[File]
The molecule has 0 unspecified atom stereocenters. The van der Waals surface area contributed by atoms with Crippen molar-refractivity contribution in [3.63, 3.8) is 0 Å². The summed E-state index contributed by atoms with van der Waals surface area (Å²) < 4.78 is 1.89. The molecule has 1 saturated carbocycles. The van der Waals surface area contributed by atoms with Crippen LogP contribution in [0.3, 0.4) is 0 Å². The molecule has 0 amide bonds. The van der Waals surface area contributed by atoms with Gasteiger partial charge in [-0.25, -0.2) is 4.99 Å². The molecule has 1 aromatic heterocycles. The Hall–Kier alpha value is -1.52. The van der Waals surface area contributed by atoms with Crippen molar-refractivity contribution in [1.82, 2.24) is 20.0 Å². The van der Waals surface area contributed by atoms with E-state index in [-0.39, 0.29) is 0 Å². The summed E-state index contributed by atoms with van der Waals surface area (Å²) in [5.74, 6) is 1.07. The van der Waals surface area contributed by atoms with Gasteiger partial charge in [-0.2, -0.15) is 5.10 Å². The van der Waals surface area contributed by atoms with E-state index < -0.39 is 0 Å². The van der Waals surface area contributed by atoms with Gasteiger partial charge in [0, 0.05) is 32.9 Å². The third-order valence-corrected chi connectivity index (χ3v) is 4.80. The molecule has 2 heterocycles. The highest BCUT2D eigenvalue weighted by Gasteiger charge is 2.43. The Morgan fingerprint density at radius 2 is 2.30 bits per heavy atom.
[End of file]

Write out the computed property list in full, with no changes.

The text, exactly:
The molecule has 0 unspecified atom stereocenters. The van der Waals surface area contributed by atoms with Crippen molar-refractivity contribution in [3.63, 3.8) is 0 Å². The summed E-state index contributed by atoms with van der Waals surface area (Å²) < 4.78 is 1.89. The molecule has 1 saturated carbocycles. The van der Waals surface area contributed by atoms with Crippen LogP contribution in [0.3, 0.4) is 0 Å². The molecule has 0 amide bonds. The van der Waals surface area contributed by atoms with Gasteiger partial charge in [-0.25, -0.2) is 4.99 Å². The molecule has 1 aromatic heterocycles. The Hall–Kier alpha value is -1.52. The van der Waals surface area contributed by atoms with Crippen molar-refractivity contribution in [1.82, 2.24) is 20.0 Å². The van der Waals surface area contributed by atoms with E-state index in [-0.39, 0.29) is 0 Å². The summed E-state index contributed by atoms with van der Waals surface area (Å²) in [5.74, 6) is 1.07. The van der Waals surface area contributed by atoms with Gasteiger partial charge in [-0.2, -0.15) is 5.10 Å². The van der Waals surface area contributed by atoms with E-state index < -0.39 is 0 Å². The van der Waals surface area contributed by atoms with Gasteiger partial charge in [0, 0.05) is 32.9 Å². The third-order valence-corrected chi connectivity index (χ3v) is 4.80. The molecule has 2 heterocycles. The highest BCUT2D eigenvalue weighted by Gasteiger charge is 2.43. The Morgan fingerprint density at radius 2 is 2.30 bits per heavy atom.